"My entire career, all my life, we have been trying to create jobs in technology. Now we have the jobs - and we don't have the people."
One of the country's most senior academics has lambasted the Government and universities for how they market technology jobs, saying Irish people are missing huge opportunities in the industry.
"It depresses me, it kills me," said Michael Ryan, professor emeritus of computing at DCU.
"This is a whole new world of opportunity and young people just don't know what they are missing".
The industry faces a "huge, critical shortage" of Irish graduates capable of filling jobs in computing said professor Ryan, who has worked with IBM and Bausch & Lomb.
Those that do study computing are being taught how to build hardware but not how to be creative when it comes to software, he added.
"We are good at producing super users but not educating young people on how they make it tick. There should be less focus on terminology such as science/technology and more on creativity".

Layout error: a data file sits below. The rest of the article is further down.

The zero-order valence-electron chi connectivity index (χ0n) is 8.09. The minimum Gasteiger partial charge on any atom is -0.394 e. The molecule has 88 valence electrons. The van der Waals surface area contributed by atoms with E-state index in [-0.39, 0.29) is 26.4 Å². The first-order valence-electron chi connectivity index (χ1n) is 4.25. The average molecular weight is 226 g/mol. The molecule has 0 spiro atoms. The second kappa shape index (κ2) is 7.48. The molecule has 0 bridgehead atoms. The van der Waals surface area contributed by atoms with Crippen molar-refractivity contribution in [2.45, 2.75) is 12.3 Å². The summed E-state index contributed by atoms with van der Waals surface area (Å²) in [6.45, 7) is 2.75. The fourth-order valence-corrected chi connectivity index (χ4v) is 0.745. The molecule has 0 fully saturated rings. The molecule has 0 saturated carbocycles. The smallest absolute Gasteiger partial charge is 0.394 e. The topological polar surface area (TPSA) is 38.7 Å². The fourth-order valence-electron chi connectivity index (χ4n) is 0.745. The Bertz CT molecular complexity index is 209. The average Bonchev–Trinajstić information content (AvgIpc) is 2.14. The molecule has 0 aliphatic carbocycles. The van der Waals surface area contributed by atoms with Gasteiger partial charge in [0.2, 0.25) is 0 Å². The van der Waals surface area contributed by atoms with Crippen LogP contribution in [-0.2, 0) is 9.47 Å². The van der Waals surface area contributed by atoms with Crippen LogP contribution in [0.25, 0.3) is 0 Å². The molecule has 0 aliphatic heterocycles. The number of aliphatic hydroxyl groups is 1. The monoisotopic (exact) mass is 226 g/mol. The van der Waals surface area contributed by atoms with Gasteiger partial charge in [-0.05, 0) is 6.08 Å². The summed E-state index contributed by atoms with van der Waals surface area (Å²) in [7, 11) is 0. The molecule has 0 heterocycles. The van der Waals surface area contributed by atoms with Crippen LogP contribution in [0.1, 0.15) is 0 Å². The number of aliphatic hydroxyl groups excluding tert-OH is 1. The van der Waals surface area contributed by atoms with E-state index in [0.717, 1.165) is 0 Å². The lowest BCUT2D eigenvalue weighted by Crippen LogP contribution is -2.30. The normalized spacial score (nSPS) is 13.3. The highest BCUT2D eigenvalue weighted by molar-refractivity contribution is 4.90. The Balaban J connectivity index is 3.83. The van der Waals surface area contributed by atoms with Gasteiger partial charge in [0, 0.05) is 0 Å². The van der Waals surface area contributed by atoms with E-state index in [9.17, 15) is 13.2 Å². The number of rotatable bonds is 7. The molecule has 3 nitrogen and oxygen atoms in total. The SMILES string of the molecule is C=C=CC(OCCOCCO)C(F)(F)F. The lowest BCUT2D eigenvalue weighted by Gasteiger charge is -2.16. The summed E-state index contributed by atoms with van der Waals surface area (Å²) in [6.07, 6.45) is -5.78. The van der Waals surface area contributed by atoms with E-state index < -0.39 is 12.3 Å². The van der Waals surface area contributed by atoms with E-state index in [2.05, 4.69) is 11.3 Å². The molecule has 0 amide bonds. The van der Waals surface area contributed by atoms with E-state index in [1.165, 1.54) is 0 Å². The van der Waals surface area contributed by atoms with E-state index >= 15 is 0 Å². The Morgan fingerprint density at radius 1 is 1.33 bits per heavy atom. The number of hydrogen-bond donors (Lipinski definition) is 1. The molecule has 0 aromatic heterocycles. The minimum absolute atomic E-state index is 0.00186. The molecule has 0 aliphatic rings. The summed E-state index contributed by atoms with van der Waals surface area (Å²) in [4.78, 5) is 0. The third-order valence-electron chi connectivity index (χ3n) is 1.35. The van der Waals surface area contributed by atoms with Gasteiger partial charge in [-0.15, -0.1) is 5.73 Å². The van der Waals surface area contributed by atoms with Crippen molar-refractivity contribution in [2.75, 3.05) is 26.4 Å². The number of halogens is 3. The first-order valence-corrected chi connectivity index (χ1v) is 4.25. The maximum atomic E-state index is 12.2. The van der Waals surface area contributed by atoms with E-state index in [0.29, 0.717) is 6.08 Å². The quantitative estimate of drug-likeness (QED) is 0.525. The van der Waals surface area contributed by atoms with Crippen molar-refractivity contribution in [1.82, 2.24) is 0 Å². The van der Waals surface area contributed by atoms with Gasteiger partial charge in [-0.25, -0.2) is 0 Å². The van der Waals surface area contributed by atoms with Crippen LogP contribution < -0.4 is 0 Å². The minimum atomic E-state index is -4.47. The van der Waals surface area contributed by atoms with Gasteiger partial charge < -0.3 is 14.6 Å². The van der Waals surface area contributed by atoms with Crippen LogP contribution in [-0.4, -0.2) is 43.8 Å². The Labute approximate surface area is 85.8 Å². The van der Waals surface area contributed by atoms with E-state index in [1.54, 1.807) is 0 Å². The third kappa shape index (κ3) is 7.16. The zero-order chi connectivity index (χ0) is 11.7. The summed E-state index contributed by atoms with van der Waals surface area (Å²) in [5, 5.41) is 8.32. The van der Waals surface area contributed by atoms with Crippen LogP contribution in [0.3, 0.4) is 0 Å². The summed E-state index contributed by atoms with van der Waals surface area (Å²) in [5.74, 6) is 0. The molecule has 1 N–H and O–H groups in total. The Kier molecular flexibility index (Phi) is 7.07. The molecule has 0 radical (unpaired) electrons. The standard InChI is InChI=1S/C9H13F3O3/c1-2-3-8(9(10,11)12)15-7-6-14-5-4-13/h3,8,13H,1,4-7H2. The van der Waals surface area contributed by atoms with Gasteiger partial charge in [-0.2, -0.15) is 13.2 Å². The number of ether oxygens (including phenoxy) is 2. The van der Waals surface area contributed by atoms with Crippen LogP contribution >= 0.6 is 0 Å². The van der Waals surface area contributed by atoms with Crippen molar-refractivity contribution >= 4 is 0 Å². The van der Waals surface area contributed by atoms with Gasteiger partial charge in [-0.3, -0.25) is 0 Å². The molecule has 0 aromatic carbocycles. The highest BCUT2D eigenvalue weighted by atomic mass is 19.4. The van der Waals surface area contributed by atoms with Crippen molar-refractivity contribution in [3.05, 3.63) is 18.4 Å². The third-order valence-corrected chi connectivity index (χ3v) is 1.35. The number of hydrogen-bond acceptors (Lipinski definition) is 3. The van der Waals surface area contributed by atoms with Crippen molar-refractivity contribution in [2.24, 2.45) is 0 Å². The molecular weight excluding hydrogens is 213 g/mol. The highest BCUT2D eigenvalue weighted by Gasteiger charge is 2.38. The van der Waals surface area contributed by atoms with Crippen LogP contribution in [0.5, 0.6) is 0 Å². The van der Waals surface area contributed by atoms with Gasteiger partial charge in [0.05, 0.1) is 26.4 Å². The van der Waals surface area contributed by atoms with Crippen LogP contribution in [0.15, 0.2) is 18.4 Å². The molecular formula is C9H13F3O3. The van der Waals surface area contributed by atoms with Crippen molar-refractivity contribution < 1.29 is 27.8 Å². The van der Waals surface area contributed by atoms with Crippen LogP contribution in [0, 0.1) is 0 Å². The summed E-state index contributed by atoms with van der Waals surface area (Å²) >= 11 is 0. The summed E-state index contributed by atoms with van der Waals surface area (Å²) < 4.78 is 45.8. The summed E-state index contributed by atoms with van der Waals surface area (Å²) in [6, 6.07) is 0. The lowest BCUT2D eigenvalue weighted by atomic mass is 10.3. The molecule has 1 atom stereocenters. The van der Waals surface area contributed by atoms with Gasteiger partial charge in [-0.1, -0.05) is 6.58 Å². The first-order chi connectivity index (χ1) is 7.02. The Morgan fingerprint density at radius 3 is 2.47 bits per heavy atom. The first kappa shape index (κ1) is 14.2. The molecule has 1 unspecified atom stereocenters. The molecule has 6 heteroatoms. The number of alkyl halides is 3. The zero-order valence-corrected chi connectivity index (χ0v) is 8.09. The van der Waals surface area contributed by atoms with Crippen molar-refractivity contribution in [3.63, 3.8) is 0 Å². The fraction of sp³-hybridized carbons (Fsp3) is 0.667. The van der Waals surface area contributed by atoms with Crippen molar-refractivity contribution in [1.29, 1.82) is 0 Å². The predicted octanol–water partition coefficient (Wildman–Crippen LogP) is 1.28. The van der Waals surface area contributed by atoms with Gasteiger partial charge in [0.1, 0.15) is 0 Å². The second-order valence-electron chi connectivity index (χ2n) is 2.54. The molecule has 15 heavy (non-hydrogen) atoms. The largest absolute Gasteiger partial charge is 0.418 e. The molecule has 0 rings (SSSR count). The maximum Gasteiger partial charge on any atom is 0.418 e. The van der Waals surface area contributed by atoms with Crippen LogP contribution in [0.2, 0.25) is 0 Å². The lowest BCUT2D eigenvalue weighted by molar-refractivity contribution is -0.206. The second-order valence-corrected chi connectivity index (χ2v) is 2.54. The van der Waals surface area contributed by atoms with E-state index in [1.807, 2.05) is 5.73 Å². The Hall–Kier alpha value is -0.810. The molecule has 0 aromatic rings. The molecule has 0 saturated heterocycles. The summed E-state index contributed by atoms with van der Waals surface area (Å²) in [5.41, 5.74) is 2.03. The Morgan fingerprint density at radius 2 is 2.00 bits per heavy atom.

New research by Brightwater Recruitment found just 35pc of IT employees feel universities are providing the skills actually needed by the computing sector.
The industry has been marketed disastrously to students, Professor Ryan added. "We are giving young people the wrong idea about computing - the job opportunities in this field are highly creative and hugely interesting, offering opportunities to travel the world and (have) a lot of fun."
Young women are being particularly turned off by technology, Prof Ryan said. "In the 1980s, 50pc of students on our computing courses were women. Now that figure is around 15pc."
Sunday Indo Business